Liza Sheehan, Marketing Manager
206-200-4805
lsheehan@forterra.org

Green Seattle Partnership has plenty to celebrate on its 10th birthday

When people picture the Pacific Northwest, visions of mountains and lush greenery come to mind. Though our infamous rain fall helps, maintaining Seattle’s urban forests and keeping our city healthy and green is a big job. Green Seattle Partnership (GSP) was created to aid in that effort. GSP turns 10 years old this year, and the organization has a lot to celebrate.

Seattle Parks Plant Ecologist Michael Yadrick gives a tour in the West Duwamish Greenbelt to highlight the Green Seattle Partnership’s restoration efforts.

The Green Seattle Partnership is a unique public-private venture dedicated to promoting a livable city by re-establishing and maintaining healthy urban forests. It was created in 2004 by a Memorandum of Agreement between the City of Seattle and the Cascade Land Conservancy (now known as Forterra). The GSP is a 20-year investment in the restoration of our forests.

The GSP works with many community partners such as EarthCorps and Goodwill. The GSP has trained more than 200 volunteer forest stewards who lead volunteer work parties throughout the city. The GSP coordinates with Seattle Parks crews and plant ecologists to ensure its volunteers are equipped with mulch, plants and necessary tools to complete their work.

Seattle’s urban forests were damaged as a result of 150 years of logging, view clearing and neglect. The trees were plagued with invasive plants like Himalayan blackberry and ivy. Of the 3,700 acres of openspace managed by Seattle Parks and Recreation, GSP was tasked with restoring 2,500 acres of forested parklands.

GSP representatives have been busy reaching out to Seattle communities and businesses to educate people and get them involved in environmental stewardship.  And their efforts have paid off. After 10 years, GSP has enrolled 1,299 acres of parklands into restoration. Between 2005 and August 2014, people donated 694,159 volunteer hours to the organization. So how were those hours spent?

GSP forest stewards and volunteers have removed 816 acres of invasive species, installed 528,806 plants and watered 1,023,538. In fact, this year, GSP’s work was credited with helping make Seattle the most sustainable city in the nation.

In its next 10 years, GSP hopes to enter nearly 1,500 more acres into restoration, restore trails and make tree canopy coverage more equitable across Seattle neighborhoods.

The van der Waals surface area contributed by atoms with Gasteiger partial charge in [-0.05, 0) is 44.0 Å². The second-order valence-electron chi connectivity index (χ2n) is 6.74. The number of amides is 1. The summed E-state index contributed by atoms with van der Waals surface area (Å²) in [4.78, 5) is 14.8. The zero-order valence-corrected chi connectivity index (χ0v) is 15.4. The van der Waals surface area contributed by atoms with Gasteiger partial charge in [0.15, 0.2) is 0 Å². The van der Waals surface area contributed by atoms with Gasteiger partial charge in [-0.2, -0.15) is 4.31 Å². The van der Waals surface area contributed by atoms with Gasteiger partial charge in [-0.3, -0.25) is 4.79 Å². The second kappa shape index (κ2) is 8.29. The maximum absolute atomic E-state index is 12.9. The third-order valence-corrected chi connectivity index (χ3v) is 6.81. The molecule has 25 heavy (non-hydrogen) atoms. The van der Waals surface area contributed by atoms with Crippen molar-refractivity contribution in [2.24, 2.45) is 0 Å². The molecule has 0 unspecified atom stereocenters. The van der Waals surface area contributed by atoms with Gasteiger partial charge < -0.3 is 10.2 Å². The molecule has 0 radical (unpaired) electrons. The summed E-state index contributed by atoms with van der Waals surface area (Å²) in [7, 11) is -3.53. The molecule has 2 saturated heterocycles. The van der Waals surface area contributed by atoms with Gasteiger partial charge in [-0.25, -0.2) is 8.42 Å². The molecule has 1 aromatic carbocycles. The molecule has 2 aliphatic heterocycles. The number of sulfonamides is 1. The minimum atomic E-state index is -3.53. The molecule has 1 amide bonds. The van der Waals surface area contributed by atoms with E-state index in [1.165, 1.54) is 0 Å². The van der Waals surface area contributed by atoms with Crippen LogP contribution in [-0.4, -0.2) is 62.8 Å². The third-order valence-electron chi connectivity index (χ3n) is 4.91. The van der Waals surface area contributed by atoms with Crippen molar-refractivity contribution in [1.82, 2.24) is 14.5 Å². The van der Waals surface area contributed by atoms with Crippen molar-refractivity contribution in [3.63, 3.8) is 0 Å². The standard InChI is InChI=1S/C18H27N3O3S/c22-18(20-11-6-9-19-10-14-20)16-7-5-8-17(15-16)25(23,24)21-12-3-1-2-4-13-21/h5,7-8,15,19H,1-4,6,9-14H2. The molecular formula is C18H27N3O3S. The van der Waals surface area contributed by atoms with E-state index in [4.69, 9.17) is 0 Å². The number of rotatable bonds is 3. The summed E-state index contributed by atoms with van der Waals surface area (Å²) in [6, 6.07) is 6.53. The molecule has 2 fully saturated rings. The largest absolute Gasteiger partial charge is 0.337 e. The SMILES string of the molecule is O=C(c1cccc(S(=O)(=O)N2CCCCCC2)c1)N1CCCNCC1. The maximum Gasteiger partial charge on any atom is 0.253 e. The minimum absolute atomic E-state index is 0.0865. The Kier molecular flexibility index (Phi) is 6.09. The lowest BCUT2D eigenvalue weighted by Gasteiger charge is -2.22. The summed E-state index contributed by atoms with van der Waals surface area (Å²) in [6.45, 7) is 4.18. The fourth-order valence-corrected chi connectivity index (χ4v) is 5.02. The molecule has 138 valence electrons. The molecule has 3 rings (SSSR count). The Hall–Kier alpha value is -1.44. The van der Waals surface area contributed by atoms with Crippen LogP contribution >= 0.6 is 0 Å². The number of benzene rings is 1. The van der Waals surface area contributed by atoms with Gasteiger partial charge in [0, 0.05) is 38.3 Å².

According to Seattle Parks Plant Ecologist Michael Yadrick, once our urban forests are healthy, keeping them that way becomes pretty straightforward.

“You can stack the deck in favor of native plants and make life hard for the invasives,” Yadrick said. “You can help the Green Seattle Partnership change the outcome of the battle by getting out there and removing the invasive plants, replanting the natives and monitoring their growth for future health. If you do it right, that victory will last.”

To learn more about GSP, visit greenseattle.org. If you’d like to volunteer with GSP, you can find plenty of events here.

The GSP’s biggest volunteer push of the year, Green Seattle Day, is coming up on Saturday, Nov. 8.

Community invited to Jefferson Horticulture open house on June 21

Seattle Parks and Recreation invites the community to an open house at the Jefferson Horticulture facility from 11 a.m. to 2 p.m. on Saturday, June 21. The Parks Natural Resource Unit is hosting this fun family event. Visitors can tour the greenhouse, learn about the heavy equipment and turf crews’ responsibilities, and meet the urban forestry team including the tree and trail crews. The facility is located at 1600 S Dakota St. on the east edge of Jefferson Park.

Staff will be on hand to creatively share and educate the community on what work is done from Jefferson Horticulture. This building houses many Parks work units including urban forestry, landscape crews, the Green Seattle Partnership, and Specialty Gardens, which cares for the Japanese Garden, Kubota Garden the Arboretum and the Conservatory.

The horticulture facility and staff are essential in our effort to keep Seattle parks green. The department has its own greenhouse and nursery facilities where more than 250,000 annual and woody plants are propagated and grown each year for use in parks and city landscapes.

The horticulture program has a long history at Seattle Parks and Recreation and has undertaken a number of horticultural renovation projects that have successfully restored Seattle’s natural ecosystems. Its heritage goes back to the beginning of the 20th century when the Park Commission invited the Olmsted Brothers landscape architectural firm to plan and design the park system for Seattle.

For more information please visit http://www.seattle.gov/parks/horticulture/ or contact Necka Kapesi at necka.kapesi@seattle.gov or 206-684-4111.